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Why content marketing campaigns should be iterative

| 22 May 2015

Nowadays, there are endless media channels through which brands can share content with their target audience. The digital revolution has opened doors to numerous new opportunities; brands not only have their own websites, but also their own blogs, social networks and video channels to reach out to consumers.

Along with a business’ advertising and PR efforts, these platforms help to facilitate business-to-consumer engagement. And, as the PONBE model highlights, they can also lead to the creation of earned media, where a brand gains publicity through consumers generating and sharing its content.

Nevertheless, when it comes to launching marketing campaigns, brands have several decisions to make: Which channels should be used, and when? Where should the campaign start? Where should it end? Answering these questions is essential, particularly if the campaign is segmented in terms of budget and, as is sometimes the case, agency.

For both direct response and brand awareness campaigns, an effective channel strategy means getting the sequencing right. And this will require brands to take an iterative approach, leveraging results from one channel and feeding them into all consecutive channels.

However, there is no one-size-fits-all approach to sequencing and the order in which you implement a campaign will depend on a range of factors – your brand values, your audience, your overall goal, for instance. If you approach your campaign iteratively, what happens in your first channel will inform how you approach the second, third and fourth channels, and so on.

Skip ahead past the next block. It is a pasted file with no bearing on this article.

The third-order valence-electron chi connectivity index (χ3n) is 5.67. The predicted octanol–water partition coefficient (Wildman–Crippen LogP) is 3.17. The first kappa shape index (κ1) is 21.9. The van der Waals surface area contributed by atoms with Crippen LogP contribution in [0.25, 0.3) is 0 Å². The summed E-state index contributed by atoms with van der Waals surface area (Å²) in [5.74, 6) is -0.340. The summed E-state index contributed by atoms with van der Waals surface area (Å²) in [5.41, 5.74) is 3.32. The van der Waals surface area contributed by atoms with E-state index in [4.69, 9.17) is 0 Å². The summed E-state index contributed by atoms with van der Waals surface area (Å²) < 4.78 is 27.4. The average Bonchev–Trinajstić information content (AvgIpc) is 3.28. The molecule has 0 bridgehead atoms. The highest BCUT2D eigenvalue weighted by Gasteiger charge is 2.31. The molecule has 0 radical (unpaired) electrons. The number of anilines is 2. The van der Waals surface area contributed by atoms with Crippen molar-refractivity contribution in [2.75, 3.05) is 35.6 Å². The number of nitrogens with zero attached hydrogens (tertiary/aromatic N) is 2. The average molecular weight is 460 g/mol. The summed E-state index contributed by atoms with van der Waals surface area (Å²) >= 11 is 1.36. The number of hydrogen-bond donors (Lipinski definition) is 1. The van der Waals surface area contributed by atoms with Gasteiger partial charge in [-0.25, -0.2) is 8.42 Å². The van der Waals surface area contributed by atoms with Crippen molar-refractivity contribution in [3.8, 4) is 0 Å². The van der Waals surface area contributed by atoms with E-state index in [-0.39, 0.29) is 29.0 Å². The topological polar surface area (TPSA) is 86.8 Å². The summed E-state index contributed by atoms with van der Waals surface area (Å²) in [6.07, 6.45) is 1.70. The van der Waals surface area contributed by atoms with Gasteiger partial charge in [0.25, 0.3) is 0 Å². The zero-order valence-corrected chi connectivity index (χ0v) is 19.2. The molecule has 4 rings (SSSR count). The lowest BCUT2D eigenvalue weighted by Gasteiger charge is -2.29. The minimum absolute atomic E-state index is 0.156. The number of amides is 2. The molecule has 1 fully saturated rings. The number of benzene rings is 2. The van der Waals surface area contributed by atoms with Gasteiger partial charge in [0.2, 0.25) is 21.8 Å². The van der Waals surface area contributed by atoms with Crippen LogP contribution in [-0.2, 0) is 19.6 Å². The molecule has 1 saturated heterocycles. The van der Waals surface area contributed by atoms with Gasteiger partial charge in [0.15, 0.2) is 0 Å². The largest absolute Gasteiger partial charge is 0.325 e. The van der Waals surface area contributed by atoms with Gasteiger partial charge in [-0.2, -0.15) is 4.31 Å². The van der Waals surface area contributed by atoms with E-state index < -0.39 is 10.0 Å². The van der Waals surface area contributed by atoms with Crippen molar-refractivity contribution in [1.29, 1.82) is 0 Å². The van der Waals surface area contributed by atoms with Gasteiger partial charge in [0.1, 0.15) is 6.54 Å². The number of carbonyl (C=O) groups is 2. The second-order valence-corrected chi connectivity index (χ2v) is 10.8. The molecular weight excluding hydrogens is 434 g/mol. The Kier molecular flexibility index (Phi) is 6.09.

In its recently-launched YourPrimer marketing app, Google proposed a ‘minimum viable content’ approach. The search giant recommends that brands start by sharing simple, short-form content via social channels, such as Facebook and Twitter. Then, they should identify the posts which generate the most conversions and highest levels of engagement, and integrate them within long-form, ‘hero’ content across other channels.

Another framework, dubbed the Groundswell strategy, is ideal for brands with highly-engaged, superfan communities, such as video gamers. In this approach, content is seeded to superfans before reaching the public; this enables brands to identify which content generates the most hype, so they can use it within their official campaign. A good example would be sending video game trailers to superfans, which is a tactic previously deployed by Electronic Arts for its game, Battlefield, which was named the top social brand of 2013 in the Social Brands 100 study.

When superfans share and write about this content, the less-engaged fans are able to read about it online, which creates more opportunities for brands to target them with SEO and paid social campaigns. This exposure, created by the consumer, is hugely beneficial for brands.

Ideally, all channels will work together to help brands deliver a seamless, cross-channel experience to consumers. Eurostar’s Stories are Waiting content campaign was a classic example of content working iteratively, as well as brand storytelling. The campaign started with UK bloggers sharing their stories of their time in Paris, which Eurostar used to inspire its own customers to share their experiences. The brand identified the best stories and used them to recreate its advertising campaign, all while continuing to share stories through its other channels.

What is great about Eurostar’s campaign is that it not only shows how iterative content marketing can achieve campaign goals, it also highlights how storytelling – the core of all great content – is based on brand advocates and case studies of people’s own experiences.

Regardless of which channels brands use, or in which order, they key to success is in creating iterative content. What happens in that very first channel determines what you do with the second and the third; and that third channel may even determine what changes you make to the first. Taking an iterative approach, you will be left with a stream-lined, highly-targeted campaign where each piece of content complements, and feeds into, the next. In essence, you will create a narrative.

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